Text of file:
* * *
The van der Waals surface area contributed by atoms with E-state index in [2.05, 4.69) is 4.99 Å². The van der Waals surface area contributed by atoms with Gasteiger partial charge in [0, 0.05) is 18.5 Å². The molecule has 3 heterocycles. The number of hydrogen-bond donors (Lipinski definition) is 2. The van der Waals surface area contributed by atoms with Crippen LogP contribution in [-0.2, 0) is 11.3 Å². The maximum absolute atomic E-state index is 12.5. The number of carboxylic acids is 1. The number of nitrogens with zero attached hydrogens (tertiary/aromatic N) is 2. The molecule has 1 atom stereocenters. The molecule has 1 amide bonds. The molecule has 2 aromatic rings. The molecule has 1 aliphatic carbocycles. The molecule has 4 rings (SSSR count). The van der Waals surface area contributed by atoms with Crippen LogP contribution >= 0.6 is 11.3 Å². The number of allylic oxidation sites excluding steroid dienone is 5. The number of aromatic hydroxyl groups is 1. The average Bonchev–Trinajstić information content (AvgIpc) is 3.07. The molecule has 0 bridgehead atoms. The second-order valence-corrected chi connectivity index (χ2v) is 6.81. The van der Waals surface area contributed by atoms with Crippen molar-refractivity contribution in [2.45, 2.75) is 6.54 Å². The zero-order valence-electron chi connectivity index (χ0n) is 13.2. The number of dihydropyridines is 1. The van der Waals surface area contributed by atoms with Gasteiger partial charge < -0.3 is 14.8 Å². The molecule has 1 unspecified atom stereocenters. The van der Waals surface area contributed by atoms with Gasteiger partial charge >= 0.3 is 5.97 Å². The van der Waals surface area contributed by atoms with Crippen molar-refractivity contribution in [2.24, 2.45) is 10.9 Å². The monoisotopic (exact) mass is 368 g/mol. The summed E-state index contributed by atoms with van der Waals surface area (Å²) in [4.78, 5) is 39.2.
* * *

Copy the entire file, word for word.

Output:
The van der Waals surface area contributed by atoms with E-state index in [2.05, 4.69) is 4.99 Å². The van der Waals surface area contributed by atoms with Gasteiger partial charge in [0, 0.05) is 18.5 Å². The molecule has 3 heterocycles. The number of hydrogen-bond donors (Lipinski definition) is 2. The van der Waals surface area contributed by atoms with Crippen LogP contribution in [-0.2, 0) is 11.3 Å². The maximum absolute atomic E-state index is 12.5. The number of carboxylic acids is 1. The number of nitrogens with zero attached hydrogens (tertiary/aromatic N) is 2. The molecule has 1 atom stereocenters. The molecule has 1 amide bonds. The molecule has 2 aromatic rings. The molecule has 1 aliphatic carbocycles. The molecule has 4 rings (SSSR count). The van der Waals surface area contributed by atoms with Crippen LogP contribution >= 0.6 is 11.3 Å². The number of allylic oxidation sites excluding steroid dienone is 5. The number of aromatic hydroxyl groups is 1. The average Bonchev–Trinajstić information content (AvgIpc) is 3.07. The molecule has 0 bridgehead atoms. The second-order valence-corrected chi connectivity index (χ2v) is 6.81. The van der Waals surface area contributed by atoms with Crippen molar-refractivity contribution in [2.45, 2.75) is 6.54 Å². The zero-order valence-electron chi connectivity index (χ0n) is 13.2. The number of dihydropyridines is 1. The van der Waals surface area contributed by atoms with Gasteiger partial charge < -0.3 is 14.8 Å². The molecule has 1 unspecified atom stereocenters. The van der Waals surface area contributed by atoms with Gasteiger partial charge >= 0.3 is 5.97 Å². The van der Waals surface area contributed by atoms with Crippen molar-refractivity contribution in [2.24, 2.45) is 10.9 Å². The monoisotopic (exact) mass is 368 g/mol. The summed E-state index contributed by atoms with van der Waals surface area (Å²) in [4.78, 5) is 39.2.